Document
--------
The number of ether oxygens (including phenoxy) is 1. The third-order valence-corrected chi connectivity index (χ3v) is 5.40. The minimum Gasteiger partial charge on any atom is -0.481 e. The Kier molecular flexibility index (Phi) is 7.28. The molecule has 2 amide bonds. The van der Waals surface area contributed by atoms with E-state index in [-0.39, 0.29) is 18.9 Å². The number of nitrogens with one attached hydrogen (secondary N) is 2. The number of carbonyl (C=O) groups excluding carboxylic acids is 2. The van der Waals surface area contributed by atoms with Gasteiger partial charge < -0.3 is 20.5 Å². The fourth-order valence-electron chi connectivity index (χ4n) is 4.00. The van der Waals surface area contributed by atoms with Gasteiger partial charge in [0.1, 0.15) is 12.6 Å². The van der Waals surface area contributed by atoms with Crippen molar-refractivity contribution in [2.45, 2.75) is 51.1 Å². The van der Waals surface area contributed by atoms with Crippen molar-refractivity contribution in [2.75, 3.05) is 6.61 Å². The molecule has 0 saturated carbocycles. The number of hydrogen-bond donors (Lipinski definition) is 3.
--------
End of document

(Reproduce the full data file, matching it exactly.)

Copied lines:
The number of ether oxygens (including phenoxy) is 1. The third-order valence-corrected chi connectivity index (χ3v) is 5.40. The minimum Gasteiger partial charge on any atom is -0.481 e. The Kier molecular flexibility index (Phi) is 7.28. The molecule has 2 amide bonds. The van der Waals surface area contributed by atoms with E-state index in [-0.39, 0.29) is 18.9 Å². The number of nitrogens with one attached hydrogen (secondary N) is 2. The number of carbonyl (C=O) groups excluding carboxylic acids is 2. The van der Waals surface area contributed by atoms with Gasteiger partial charge < -0.3 is 20.5 Å². The fourth-order valence-electron chi connectivity index (χ4n) is 4.00. The van der Waals surface area contributed by atoms with Gasteiger partial charge in [0.1, 0.15) is 12.6 Å². The van der Waals surface area contributed by atoms with Crippen molar-refractivity contribution in [2.45, 2.75) is 51.1 Å². The van der Waals surface area contributed by atoms with Crippen molar-refractivity contribution in [2.75, 3.05) is 6.61 Å². The molecule has 0 saturated carbocycles. The number of hydrogen-bond donors (Lipinski definition) is 3.